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'I want to be a good nurse, but I don’t feel ready'

  • 15 Comments

Nursing Times resident student nurse blogger Katrina Michelle Rowan on job applications, personal statements and difficult questions.

My little girl is fascinated by babies at the moment. 

Her aunt had a baby just before Christmas and now another aunt has just announced she is pregnant.  My daughter has acquired a collection of dolls that she pretends are her babies.  I was bathing her and she was asking questions about breastfeeding and why her cousin sleeps so much.  Then, “mummy, how do babies get inside mummy’s tummies?”  My other half looked at me in panic and announced I could deal with that question before he promptly left the bathroom.  I didn’t want to lie to my daughter but I felt that she was too young to understand the full workings of baby making, so I gave her a very watered down version of the truth. 

I have found myself thinking of this conversation between myself and my daughter as I fill in application forms for jobs.  We had a full day session last week at university about applying for jobs, writing personal statements and preparing for qualification.  I have 9 months to go before I qualify.  I must admit I had been burying my head in the sand regarding applying for a job, but the day at university made me realise I need to be prepared and start looking.

Part of the day encompassed writing a personal statement to “sell yourself” to the potential employer, writing positive comments that would leave people wanting to know more and hopefully invite you back for an interview.  This is where I have found myself struggling and thinking of that conversation my daughter and I had regarding making babies.  I watered down the truth, gave her the basics, just enough to satisfy her curiosity and told her what I thought was appropriate.  Somehow I have found myself doing something similar when writing my personal statement.  I have put comments like “I am receptive, diplomatic, understanding and supportive to the suggestions and views of others” and  “Working as part of a team where you can share the pleasure of achieving goals and results, I find extremely rewarding, while the challenge of responsibility from undertaking individual roles and tasks I find very satisfying”.  I do believe these comments to be true to me, but actually, what I really want to put is something like the following “I have completed almost 3 years training and don’t feel anywhere near ready to qualify.  The amount of knowledge that I do have is tiny compared to the amount of knowledge I believe I need to know to be a competent nurse.  The thought of looking after a bay of patients as a qualified nurse terrifies me.  I am actually not that good at knowing what the medications many patients are on are actually for and pharmacology makes me cry.  I do however ask endless questions if I’m not sure about something.  I smile a lot, I have a sunny disposition, and I like to laugh.  I have two children who I adore and they have taught me so much about patience that I believe is reflected in my nursing practice.  I believe in compassion and trust.  I think compassion and the ability to communicate are two of the most vital things that being a nurse involves.  I have gone home and cried on some nights when a patient has died.  I have made mistakes, I have learnt from them.  I want to be a good nurse but I don’t feel ready”.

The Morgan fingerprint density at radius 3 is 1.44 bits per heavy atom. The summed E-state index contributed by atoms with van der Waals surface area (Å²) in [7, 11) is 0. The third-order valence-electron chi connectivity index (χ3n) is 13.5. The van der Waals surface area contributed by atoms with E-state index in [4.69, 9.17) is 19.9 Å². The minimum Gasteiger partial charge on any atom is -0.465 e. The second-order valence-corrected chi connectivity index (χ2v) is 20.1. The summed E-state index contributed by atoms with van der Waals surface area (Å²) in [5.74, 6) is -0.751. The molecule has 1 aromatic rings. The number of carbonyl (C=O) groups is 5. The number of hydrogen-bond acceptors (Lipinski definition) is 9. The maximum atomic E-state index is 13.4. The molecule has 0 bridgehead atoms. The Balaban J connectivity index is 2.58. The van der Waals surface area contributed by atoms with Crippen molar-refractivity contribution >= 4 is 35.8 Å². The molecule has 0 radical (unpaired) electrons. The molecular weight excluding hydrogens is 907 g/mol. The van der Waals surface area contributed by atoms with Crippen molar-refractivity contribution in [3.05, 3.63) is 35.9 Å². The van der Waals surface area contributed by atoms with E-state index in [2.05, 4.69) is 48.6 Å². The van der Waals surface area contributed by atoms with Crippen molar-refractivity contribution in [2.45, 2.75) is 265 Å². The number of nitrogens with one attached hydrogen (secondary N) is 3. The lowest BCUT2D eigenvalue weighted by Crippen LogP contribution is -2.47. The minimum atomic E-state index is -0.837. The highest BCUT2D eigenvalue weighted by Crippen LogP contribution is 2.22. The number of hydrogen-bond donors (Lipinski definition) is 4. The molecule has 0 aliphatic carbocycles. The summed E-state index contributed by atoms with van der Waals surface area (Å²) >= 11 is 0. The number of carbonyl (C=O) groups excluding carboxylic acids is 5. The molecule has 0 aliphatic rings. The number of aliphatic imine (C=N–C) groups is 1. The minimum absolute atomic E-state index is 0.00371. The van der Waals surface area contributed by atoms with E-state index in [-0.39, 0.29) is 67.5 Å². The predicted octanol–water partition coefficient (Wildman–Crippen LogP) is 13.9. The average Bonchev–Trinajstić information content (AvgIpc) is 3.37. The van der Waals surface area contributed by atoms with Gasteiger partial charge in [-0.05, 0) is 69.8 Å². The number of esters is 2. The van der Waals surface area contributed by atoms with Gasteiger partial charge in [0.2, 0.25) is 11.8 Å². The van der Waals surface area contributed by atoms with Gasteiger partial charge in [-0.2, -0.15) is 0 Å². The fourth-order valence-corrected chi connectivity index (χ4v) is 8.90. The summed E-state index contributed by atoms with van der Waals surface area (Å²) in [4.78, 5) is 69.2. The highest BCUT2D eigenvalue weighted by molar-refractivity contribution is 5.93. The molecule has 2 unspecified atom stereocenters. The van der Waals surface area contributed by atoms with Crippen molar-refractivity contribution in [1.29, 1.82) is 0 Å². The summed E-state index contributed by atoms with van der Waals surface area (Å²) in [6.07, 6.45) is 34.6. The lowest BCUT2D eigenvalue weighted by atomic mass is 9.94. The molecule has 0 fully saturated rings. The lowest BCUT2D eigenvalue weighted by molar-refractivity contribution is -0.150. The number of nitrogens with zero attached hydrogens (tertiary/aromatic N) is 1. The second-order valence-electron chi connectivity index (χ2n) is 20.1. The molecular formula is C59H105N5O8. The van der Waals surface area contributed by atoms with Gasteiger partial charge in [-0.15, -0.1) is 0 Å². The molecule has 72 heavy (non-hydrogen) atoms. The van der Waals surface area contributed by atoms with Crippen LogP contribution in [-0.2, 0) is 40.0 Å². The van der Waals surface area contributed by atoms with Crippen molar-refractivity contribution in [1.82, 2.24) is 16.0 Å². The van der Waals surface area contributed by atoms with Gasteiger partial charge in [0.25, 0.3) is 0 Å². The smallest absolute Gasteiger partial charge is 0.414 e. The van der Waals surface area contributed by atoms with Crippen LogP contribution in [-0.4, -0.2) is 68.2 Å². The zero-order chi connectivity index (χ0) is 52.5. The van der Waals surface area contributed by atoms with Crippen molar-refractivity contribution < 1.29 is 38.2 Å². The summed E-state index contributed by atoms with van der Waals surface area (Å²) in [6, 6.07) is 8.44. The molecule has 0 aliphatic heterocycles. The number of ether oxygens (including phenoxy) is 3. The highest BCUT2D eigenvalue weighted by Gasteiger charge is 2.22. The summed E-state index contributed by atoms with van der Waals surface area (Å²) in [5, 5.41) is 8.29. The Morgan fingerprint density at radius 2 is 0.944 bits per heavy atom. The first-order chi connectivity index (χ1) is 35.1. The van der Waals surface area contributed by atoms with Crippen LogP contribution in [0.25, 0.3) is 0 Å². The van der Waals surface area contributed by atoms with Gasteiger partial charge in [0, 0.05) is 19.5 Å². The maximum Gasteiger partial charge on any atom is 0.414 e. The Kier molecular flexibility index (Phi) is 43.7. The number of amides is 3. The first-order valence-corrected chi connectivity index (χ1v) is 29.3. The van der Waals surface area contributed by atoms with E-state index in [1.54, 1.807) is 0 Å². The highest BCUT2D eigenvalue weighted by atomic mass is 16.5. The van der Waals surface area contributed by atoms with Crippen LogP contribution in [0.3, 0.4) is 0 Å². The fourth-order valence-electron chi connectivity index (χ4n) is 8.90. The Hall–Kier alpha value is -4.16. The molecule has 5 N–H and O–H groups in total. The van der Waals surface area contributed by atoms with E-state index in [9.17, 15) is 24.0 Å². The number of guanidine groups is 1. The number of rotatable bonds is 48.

But writing that isn’t going to get me a job even though it’s how I feel.  So, I find myself watering it down, taking out the bad bits, leaving in the positive and hoping an employer somewhere will like my personal statement just enough to consider inviting me for an interview.  On the plus side, I have 9 months to find a job, which is plenty of time to work on my personal statement and in the mean time; I have my daughter, who is still obsessed with babies, to provide me with inspiration for my personal statement. She keeps asking me if I have a baby in my belly.  “No sweetheart” I reply, “Mummy just has too much cake in her belly”.

  • 15 Comments

Readers' comments (15)

  • aya healthcare

    Hi Katrina,

    Keep your chin up and dont give up. It took me 8 months to find a permanent job job and was a traveling nurse during that time.

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  • To be honest I think getting your first post as a Staff Nurse is more down to pot luck on the day than anything else now.

    My own University told me the same stories about the importance of personal statements, having a gleaming and all singing all dancing portfolio, etc etc, they spouted fire and brimstone about it! But that wasn't what got me my first job at all.

    Jobs are scarce now, with many trained staff out of work and unable to find a job. And many trusts are already cutting back on recruitment, I really do see job freezes on the horizon again.

    My own trust did not allow specific wards to advertise, instead we had to go to a trust wide interview.